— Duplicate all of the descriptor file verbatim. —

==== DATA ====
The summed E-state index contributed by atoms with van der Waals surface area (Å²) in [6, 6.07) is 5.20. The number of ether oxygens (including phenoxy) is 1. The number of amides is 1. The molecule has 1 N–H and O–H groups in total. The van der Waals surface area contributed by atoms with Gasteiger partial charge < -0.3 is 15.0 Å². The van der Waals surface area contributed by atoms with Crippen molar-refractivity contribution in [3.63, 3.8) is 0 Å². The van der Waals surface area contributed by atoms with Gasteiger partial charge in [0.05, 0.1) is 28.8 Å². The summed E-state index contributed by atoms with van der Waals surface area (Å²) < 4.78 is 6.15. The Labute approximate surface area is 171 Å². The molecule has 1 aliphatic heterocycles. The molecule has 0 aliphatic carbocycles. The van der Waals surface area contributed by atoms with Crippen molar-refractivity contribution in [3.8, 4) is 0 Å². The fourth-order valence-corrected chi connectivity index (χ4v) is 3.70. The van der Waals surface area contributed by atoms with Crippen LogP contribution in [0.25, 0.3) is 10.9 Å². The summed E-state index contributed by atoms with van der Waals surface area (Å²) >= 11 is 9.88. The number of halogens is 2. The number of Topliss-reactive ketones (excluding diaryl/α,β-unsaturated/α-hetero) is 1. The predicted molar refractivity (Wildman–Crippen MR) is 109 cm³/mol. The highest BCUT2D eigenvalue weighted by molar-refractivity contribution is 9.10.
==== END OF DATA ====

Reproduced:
The summed E-state index contributed by atoms with van der Waals surface area (Å²) in [6, 6.07) is 5.20. The number of ether oxygens (including phenoxy) is 1. The number of amides is 1. The molecule has 1 N–H and O–H groups in total. The van der Waals surface area contributed by atoms with Gasteiger partial charge < -0.3 is 15.0 Å². The van der Waals surface area contributed by atoms with Crippen molar-refractivity contribution in [3.63, 3.8) is 0 Å². The van der Waals surface area contributed by atoms with Gasteiger partial charge in [0.05, 0.1) is 28.8 Å². The summed E-state index contributed by atoms with van der Waals surface area (Å²) < 4.78 is 6.15. The Labute approximate surface area is 171 Å². The molecule has 1 aliphatic heterocycles. The molecule has 0 aliphatic carbocycles. The van der Waals surface area contributed by atoms with Crippen molar-refractivity contribution in [3.8, 4) is 0 Å². The fourth-order valence-corrected chi connectivity index (χ4v) is 3.70. The van der Waals surface area contributed by atoms with Crippen LogP contribution in [0.25, 0.3) is 10.9 Å². The summed E-state index contributed by atoms with van der Waals surface area (Å²) >= 11 is 9.88. The number of halogens is 2. The number of Topliss-reactive ketones (excluding diaryl/α,β-unsaturated/α-hetero) is 1. The predicted molar refractivity (Wildman–Crippen MR) is 109 cm³/mol. The highest BCUT2D eigenvalue weighted by molar-refractivity contribution is 9.10.